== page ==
I was assigned to a project with people I had never worked with before. We met around a conference table, made some introductions, and began assigning responsibilities. Nothing was out of the ordinary except I started noticing that nearly everyone’s role, no matter the person’s official title, included “strategy.” And it meant something different for each person. By the end of the meeting, I had heard so many uses of “strategy” that I no longer understood its meaning.
I’ve since had time and space to recognize the thread that everyone’s “strategy” shared. It was the process of taking disparate information and condensing it into a goal. Within this definition, “strategy” adds depth and intelligence to a project, no matter its industry. A strategic HR Professional uses “strategy” to understand an existing team’s personalities and recruit employees with skills that will bring the team’s capabilities to the next level. A strategic mother understands the values she wants to instill in her child and plans a life around them to ensure it.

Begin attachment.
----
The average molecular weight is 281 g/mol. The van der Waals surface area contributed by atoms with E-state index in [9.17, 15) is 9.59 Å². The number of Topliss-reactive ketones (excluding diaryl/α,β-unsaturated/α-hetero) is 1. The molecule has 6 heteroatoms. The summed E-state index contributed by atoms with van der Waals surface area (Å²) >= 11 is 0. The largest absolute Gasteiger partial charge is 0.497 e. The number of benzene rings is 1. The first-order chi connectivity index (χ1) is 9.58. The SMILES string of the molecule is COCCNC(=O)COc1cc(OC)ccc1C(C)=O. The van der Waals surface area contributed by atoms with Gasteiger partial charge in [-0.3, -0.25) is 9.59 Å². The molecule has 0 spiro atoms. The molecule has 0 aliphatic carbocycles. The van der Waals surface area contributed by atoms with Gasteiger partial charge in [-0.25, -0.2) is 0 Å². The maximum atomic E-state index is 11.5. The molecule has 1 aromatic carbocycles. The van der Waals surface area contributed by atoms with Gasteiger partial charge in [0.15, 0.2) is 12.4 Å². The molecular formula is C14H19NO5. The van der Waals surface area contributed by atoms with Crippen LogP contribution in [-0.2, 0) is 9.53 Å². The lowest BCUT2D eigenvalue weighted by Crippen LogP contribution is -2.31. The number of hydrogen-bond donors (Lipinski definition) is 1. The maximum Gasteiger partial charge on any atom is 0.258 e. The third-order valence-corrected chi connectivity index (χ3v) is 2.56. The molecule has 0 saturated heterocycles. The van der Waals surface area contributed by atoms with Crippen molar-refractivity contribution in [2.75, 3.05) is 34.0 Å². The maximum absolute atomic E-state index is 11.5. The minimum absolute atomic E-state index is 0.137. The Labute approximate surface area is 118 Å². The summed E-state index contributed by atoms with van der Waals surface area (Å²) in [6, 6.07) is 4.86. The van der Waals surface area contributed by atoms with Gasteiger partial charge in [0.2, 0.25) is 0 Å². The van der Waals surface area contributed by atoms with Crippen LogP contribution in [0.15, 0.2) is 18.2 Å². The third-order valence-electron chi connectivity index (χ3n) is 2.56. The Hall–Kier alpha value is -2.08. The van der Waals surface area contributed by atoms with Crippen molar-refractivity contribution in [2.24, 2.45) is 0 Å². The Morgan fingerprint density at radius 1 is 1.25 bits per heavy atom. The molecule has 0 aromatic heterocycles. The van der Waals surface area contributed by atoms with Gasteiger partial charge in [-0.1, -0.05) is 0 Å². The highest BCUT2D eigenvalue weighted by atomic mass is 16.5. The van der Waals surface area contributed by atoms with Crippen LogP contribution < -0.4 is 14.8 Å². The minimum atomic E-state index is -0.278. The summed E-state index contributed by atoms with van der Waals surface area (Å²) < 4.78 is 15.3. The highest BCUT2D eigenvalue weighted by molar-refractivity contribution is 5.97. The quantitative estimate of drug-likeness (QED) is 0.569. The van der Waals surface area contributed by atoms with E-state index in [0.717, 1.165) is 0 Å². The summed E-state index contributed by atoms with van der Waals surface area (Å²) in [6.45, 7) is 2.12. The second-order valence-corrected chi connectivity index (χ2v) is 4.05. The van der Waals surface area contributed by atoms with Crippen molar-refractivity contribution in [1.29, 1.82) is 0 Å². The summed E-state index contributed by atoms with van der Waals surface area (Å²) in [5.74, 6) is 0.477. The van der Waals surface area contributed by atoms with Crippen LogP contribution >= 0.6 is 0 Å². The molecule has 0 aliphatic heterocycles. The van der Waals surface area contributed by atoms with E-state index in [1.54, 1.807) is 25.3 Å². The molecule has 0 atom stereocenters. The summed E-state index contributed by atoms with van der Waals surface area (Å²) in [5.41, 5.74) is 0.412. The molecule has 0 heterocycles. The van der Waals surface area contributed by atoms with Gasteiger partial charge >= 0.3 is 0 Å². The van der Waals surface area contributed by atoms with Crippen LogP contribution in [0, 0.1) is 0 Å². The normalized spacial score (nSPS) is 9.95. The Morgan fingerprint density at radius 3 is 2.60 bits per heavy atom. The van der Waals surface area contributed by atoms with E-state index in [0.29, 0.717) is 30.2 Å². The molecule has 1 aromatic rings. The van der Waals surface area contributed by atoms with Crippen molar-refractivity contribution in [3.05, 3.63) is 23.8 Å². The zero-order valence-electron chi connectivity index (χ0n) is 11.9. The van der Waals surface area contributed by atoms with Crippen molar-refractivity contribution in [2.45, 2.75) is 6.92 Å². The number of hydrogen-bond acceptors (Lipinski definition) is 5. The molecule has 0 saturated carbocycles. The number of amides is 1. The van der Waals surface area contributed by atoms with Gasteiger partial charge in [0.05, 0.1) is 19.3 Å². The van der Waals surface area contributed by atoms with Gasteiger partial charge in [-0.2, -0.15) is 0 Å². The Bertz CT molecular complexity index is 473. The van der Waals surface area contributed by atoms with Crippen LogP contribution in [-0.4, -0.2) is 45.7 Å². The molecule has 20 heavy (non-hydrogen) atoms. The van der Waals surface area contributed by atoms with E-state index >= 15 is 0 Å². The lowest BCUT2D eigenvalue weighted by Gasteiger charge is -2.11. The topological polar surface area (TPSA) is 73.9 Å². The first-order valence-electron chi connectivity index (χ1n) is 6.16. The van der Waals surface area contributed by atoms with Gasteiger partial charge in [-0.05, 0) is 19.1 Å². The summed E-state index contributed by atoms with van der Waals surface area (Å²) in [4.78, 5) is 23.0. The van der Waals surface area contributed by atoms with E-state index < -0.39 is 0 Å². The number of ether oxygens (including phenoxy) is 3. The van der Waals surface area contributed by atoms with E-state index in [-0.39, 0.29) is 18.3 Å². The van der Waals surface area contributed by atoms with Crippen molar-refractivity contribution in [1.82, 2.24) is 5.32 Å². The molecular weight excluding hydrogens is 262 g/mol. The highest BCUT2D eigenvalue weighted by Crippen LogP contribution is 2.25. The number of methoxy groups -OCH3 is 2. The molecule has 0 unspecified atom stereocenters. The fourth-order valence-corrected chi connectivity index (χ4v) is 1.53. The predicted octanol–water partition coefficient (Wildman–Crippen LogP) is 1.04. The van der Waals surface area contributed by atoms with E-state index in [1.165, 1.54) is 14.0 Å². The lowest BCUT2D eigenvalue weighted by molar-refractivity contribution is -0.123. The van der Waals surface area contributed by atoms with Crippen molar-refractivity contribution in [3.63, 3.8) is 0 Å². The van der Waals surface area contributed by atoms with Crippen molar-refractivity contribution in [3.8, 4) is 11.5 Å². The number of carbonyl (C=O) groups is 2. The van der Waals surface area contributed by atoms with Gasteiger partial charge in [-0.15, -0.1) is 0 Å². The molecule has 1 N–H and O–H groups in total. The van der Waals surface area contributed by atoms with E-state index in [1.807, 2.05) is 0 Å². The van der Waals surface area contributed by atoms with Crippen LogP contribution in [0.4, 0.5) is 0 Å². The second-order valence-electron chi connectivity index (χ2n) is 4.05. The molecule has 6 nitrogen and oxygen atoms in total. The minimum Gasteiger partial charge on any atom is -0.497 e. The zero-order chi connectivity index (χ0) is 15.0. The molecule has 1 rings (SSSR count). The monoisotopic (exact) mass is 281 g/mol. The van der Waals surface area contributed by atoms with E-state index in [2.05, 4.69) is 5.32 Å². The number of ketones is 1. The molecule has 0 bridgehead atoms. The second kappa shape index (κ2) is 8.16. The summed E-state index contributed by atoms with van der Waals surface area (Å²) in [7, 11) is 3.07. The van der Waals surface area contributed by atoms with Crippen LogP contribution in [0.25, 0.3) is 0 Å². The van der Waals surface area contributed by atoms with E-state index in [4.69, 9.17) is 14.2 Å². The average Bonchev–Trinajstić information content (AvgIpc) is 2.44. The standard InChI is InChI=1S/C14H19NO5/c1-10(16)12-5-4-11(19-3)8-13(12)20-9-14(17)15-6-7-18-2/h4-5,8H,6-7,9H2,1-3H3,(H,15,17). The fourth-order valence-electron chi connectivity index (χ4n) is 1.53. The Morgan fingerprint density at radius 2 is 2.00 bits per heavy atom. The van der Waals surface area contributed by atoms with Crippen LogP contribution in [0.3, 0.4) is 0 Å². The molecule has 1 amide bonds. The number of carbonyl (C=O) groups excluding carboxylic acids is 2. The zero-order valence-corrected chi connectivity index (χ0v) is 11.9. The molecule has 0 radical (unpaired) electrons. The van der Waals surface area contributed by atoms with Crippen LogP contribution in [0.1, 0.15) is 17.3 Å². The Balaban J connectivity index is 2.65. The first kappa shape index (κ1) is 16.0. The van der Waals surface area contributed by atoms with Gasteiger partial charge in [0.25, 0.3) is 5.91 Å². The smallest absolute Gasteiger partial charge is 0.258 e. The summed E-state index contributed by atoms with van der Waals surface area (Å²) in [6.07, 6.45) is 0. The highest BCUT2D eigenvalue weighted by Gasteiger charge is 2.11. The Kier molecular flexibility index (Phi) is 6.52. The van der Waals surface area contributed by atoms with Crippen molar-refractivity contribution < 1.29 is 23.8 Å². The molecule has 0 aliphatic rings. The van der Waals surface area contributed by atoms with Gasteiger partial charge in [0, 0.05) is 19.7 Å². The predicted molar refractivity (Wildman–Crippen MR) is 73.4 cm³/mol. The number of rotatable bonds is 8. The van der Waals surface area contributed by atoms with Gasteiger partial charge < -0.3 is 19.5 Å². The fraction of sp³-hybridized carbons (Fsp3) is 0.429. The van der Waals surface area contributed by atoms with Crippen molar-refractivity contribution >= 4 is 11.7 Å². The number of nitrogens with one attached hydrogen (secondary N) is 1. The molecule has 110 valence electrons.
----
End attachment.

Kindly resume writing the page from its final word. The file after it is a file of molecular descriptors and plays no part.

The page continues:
“Strategy,” according to the Merriam-Webster’s Collegiate Dictionary is “a careful plan or method for achieving a particular goal usually over a long period of time.” It is a necessary preparation for success and thus tempting to overuse it. Unfortunately the word loses meaning when overextended, and its value diminishes.
A solution is to strive to define one’s “strategy.” I challenge myself and others to take a break from the term. Next time I catch myself using the word, I’m going to define it and help others and myself understand the work I do.